Nintendo Announces Wii Lineup, Supply Shortages
Nintendo will make about 4 million Wii systems available globally during the next six weeks, beginning with the Nov. 19 launch in the Americas. The company expects supply will be outpaced by demand, based on retailer orders and consumer requests. Part of the demand for Wii may be because of the price. At $250, Wii is by far the least expensive of the next-generation video game consoles on the market.
Nov 1, 2006 11:22 AM PT
Nintendo is pulling out all the stops for the launch of its next-generation video console. Nintendo will make about 4 million Wii systems available globally during the next six weeks, beginning with the Nov. 19 launch in the Americas.
The company expects supply will be outpaced by demand, based on retailer orders and consumer requests. Nintendo said it is maximizing all its resources for a rapid replenishment program designed to consistently pump Wii consoles into the supply pipeline and keep retailers' shelves as filled as possible.
"Wii is for both experienced and uninitiated gamers, and it will be available for the masses," said Nintendo of America President Reggie Fils-Aime. "Because of demand, we are urging shoppers not to get complacent. The level of demand we are seeing goes beyond the ordinary."
Fils-Aime is not merely hyping the new product. The issue for both Sony and Nintendo through the holiday season and over the course of the next 12 months is to ramp up production, according to Yankee Group Analyst Mike Goodman. Sony is having issues supplying Blu-ray diodes to manufacture its PlayStation 3. Nintendo, meanwhile, is seeing a huge demand for Wii, in part, because of its low price.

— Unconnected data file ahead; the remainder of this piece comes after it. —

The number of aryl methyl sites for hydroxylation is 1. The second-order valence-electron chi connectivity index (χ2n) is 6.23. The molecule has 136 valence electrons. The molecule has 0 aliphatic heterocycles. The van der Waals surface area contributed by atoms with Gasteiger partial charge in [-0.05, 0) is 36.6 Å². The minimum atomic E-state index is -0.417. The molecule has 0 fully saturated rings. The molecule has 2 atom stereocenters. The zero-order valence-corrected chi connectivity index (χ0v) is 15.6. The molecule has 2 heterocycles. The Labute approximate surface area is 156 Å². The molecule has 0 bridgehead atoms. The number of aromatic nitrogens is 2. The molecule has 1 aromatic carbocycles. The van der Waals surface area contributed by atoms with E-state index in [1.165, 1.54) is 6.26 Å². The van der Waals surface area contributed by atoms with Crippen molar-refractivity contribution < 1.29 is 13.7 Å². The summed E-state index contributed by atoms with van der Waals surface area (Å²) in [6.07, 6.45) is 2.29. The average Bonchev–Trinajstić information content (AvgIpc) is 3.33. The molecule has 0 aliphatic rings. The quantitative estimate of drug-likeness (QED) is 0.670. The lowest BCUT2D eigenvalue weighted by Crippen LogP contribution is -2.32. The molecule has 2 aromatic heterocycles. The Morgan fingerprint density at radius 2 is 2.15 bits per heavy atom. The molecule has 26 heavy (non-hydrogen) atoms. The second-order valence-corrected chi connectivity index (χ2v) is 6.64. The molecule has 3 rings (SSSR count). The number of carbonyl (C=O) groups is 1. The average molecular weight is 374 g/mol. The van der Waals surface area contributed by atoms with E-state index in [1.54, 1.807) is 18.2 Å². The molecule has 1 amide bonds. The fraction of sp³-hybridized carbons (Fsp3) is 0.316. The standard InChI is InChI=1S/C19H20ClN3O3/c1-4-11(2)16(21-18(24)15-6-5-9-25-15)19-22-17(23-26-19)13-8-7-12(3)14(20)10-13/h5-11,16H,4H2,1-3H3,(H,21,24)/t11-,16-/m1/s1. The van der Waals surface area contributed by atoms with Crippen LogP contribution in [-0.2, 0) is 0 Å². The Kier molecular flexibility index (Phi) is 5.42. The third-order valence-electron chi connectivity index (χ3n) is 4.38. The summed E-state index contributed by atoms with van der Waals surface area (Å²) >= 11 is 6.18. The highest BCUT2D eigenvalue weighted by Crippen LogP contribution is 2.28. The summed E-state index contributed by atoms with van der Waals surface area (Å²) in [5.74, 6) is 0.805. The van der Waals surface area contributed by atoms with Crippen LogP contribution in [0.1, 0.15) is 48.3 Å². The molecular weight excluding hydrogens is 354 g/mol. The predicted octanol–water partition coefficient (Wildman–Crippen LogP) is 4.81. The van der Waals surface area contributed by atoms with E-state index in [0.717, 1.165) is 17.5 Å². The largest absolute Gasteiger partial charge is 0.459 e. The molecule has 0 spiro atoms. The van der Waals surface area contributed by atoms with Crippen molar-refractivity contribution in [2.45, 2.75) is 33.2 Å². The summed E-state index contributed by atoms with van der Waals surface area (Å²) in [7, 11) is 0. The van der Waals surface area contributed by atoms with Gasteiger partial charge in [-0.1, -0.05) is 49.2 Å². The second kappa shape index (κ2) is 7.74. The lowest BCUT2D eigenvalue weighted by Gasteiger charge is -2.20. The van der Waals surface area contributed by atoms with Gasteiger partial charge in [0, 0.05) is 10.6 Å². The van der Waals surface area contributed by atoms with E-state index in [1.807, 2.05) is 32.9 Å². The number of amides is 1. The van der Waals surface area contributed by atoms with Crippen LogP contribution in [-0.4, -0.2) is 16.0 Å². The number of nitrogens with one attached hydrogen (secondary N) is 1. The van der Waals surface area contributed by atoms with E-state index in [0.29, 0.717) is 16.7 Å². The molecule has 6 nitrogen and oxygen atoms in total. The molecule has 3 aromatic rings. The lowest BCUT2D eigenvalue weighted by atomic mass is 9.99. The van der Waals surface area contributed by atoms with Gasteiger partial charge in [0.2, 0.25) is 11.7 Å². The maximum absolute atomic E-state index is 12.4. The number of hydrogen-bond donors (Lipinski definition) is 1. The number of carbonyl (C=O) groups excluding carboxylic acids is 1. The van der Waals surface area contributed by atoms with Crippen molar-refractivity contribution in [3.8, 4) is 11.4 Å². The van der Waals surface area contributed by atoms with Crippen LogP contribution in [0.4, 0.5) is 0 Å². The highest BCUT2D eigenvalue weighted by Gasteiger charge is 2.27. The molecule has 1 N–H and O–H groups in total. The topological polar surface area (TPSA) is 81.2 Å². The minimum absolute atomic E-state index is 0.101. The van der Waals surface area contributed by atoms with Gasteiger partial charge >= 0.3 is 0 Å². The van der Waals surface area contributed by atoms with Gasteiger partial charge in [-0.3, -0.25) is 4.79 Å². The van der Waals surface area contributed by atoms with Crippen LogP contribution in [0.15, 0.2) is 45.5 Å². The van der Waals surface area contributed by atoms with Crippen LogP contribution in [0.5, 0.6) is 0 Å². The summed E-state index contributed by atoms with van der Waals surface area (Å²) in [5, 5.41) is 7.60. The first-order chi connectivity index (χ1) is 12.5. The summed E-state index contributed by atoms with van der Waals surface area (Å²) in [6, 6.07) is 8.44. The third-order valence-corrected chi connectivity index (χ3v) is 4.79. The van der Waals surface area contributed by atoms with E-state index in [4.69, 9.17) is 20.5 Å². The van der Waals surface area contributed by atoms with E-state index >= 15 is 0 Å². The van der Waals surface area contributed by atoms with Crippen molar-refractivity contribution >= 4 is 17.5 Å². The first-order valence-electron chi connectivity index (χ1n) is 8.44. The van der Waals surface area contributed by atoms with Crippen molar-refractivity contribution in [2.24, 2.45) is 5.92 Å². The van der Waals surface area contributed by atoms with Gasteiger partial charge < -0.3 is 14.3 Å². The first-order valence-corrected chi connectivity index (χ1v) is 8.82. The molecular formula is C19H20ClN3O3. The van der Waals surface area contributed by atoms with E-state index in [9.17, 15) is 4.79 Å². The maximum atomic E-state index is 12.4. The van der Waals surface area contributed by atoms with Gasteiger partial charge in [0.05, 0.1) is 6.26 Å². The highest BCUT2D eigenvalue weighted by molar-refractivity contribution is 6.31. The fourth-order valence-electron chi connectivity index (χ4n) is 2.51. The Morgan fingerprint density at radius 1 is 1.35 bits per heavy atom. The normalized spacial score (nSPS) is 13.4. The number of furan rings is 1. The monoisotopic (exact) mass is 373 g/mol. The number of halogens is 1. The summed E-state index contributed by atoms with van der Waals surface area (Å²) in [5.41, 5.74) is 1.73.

"Hard core gamers will plunk down $500 or $600 to get a new Sony PS3. Once you get past the early adopter phase and start heading into the mass market, then price starts to become more of an issue," Goodman told TechNewsWorld.
"The ability to continue to fill the pipeline with games and the attractiveness of those games is going to become the critical factor," he added. "Once you get beyond that early adopter, it's more about the title than the brand."
Part of the demand for Wii may be because of the price. At US$250, Wii is by far the least expensive of the next-generation video game consoles on the market. Nintendo, however, has announced that its console will launch with a five-sport selection of games called Wii Sports.
Other games available on launch day include "The Legend of Zelda: Twilight Princess" and "Excite Truck." A total of 62 new and classic games will be available for Wii during the five weeks after launch. Nintendo will offer 32 new titles to play by year's end, along with 30 classic games from older consoles.
Sony unveiled 22 titles for the Nov. 17 introduction of the PS3 with diversity in mind. The electronics giant is preparing war games, racing games, sports games and more in what Sony Computer Entertainment President and CEO Kaz Hirai called "the most robust game lineup" of any new console system.
New titles aside, Nintendo is betting on its price advantage. However, the price advantage is not as dramatic this year because, as Goodman noted, early adopters are willing to pay the going rate for the latest technology. Many have been salivating over the next-generation PS3 for months.
"Nintendo and Sony are supply constrained. Sony is only going to have two million units this holiday season and Nintendo is going to have four million units. If both of them had seven or eight million units they could sell out, but they don't," Goodman said. "So price is not that big of an issue this year and that's very important because Microsoft is in an extremely strong position to cut its price next year and it will."
That could make it tougher for both Sony and Nintendo to compete against the Xbox 360 in the years ahead.